2008 in review


Gen 1 2009, 20:03


For me, 2008 will be remembered as the year in which I discovered Ricky Gervais' radio show and stopped listening to music wherever I went. The four years worth of two-hour radio programmes became something of an obsession, and I listened to them in series multiple times throughout the year at the expense of my normal practice of having music blaring on the train, in my bedroom and whenever I was walking. For someone who used to carry around 188 CDs in his backpack so he would have enough music within arm's reach, this is quite a shift in behaviour.

But equally, I was exposed to far more new music than usual this year because I was constantly surrounded by recently released CDs in my new job at a music store. I no longer have to wait until I go out of my way to purchase new music, which has allowed me to become aware of new CDs the day they are released to retail and has given me far more albums in my end-of-2008 shortlist than last year. And being predominantly a punk/hardcore store, I've broadened my horizons to include some previously unknown areas of the musical landscape.

As well as punk, hardcore and metalcore, I've delved deeper into post-rock, noise and metal this year, and they're all genres which have made their mark on the lists below.

2008 will also be fondly remembered as the year that I finally got to witness two incredibly important bands in the flesh: Dream Theater, who were my gateway to progressive music in high school, and Porcupine Tree, my favourite band, both made their inaugural journeys to Australia after many years. It's going to take a hell of a lot to unseat the two Porcupine Tree shows I saw as the best concerts of my lifetime so far.

But at the end of the day, it's all about the CDs and EPs. The records.

Compared to 2006 and 2007, there's a far higher concentration of local music in both my end-of-year album and EP lists, reflecting the increasing quality and maturity of Australia's musical output. Last year I split my list into Australian and international releases, but this year there is no doubt the Aussies have just as much right to be in the list as the foreigners.


10. BorisSmile

Before laying ears on Boris for myself, all I had heard about them was that they were noisy and ridiculously heavy. But that description completely neglects to mention the significant role of melody in Boris' music (well, Smile at least, as it's still the only Boris album I've heard). That's what struck me the first time I listened to Smile: the fact that I was humming it in my head the day after.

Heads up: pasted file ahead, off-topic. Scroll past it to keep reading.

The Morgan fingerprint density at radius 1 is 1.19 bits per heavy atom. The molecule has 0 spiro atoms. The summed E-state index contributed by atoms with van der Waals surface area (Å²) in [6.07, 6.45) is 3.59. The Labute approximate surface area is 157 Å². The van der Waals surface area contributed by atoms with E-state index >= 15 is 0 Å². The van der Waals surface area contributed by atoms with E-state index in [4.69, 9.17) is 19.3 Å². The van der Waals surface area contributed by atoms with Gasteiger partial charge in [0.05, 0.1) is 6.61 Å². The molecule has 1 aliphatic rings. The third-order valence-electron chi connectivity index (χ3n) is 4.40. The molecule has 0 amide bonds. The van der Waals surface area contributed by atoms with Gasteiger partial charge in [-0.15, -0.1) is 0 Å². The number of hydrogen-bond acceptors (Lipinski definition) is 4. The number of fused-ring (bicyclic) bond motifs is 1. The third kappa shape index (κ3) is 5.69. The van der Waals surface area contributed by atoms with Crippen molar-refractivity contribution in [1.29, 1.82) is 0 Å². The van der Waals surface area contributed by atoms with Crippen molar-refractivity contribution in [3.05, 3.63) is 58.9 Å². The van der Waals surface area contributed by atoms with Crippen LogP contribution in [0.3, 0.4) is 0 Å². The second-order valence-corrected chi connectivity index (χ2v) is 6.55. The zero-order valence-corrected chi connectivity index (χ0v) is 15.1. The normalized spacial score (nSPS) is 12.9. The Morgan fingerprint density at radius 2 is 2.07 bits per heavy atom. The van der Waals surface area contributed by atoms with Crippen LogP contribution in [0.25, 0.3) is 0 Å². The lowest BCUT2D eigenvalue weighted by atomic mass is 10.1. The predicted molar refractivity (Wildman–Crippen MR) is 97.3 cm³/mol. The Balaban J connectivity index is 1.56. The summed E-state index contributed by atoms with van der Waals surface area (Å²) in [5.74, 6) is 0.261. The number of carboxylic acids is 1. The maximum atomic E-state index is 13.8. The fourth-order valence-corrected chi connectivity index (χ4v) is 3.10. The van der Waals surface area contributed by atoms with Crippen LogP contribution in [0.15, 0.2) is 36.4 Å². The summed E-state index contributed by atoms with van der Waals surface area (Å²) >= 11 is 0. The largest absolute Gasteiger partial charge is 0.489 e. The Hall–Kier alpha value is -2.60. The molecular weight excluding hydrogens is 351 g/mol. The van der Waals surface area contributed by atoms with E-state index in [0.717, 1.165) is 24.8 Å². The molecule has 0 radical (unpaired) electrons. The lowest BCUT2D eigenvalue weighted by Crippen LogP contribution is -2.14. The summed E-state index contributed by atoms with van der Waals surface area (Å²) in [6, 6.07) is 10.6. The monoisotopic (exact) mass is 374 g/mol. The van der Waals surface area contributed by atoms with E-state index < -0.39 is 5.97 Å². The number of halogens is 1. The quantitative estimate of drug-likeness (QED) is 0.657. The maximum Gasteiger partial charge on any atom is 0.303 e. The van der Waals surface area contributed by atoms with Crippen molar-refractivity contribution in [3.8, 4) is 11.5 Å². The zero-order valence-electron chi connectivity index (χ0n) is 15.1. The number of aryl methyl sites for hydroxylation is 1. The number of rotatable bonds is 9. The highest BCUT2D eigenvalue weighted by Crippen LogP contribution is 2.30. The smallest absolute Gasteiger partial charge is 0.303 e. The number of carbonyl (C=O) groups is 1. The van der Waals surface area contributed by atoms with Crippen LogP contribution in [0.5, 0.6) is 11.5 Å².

9. The Mars VoltaThe Bedlam in Goliath

Something of a comeback after the mildly disappointing Amputechture, but still quite a distance short of their masterpiece De-Loused In The Comatorium.

8. Trial KennedyNew Manic Art

In 2007 Trial Kennedy were nobodies; a tight band with a distinctive sound and down-to-earth personalities. Now they're still the same guys, but their music is being played on triple j, Nova and even Triple M. It couldn't have happened to a nicer, harder working bunch of guys.

7. OpethWatershed

Similar to The Bedlam In Goliath, Watershed blows its predecessor Ghost Reveries out of the water, but in Opeth's catalogue only ranks third or fourth. I shouldn't constantly compare each album Opeth releases with Blackwater Park, but it's difficult not to.

6. Mushroom GiantKuru

I'm a sucker for packaging that is an extension of the music it contains, and the intriguing references to cannibalism and sparce textual information in Kuru's inlay really piqued my interest from the very beginning. It's hard to describe Mushroom Giant; not quite post-rock, not quick hard rock, not quite anything. But they're good.

5. Birds of TokyoUniverses

In the time that Karnivool have been preparing their second album (not even recording, just preparing), Birds Of Tokyo have released two full-length CDs, an EP and a single, toured the country multiple times with growing crowds each time, and broken through to the mainstream with airplay on Nova. I'd be worried about which basket Ian Kenny would put his eggs in if only Birds Of Tokyo didn't write such great pop music.

4. Steven WilsonInsurgentes

An absolute grower, I wasn't much of a fan to begin with but it's now cracked my top five of the year. Steven Wilson effortlessly proves what a brilliant songwriter he is, and lets everyone know that he can span multiple genres and still release a cohesive package. I wish I had his talent.

3. The Sound of Animals FightingThe Ocean And The Sun

This came as a complete surprise. Announced mere weeks before its release, I barely had time to get excited about their reformation before I had their album in my hand. Lying somewhere between the extremes of their previous two records, The Ocean And The Sun is just weird enough to be unique, but not so weird to make multiple listens difficult.

2. CogSharing Space

When the Just Visiting EPs first came out, I honestly never thought Cog would get anywhere with a sound so heavily rooted in Tool-esque alternative heavy metal. But for their sophomore full-length they completely reinvented their sound into something distinctly Australian, and the result was an instantly satisfying album. I think after my first listen I knew it'd be among my favourites of the year.

1. Sleep ParadeThings Can Always Change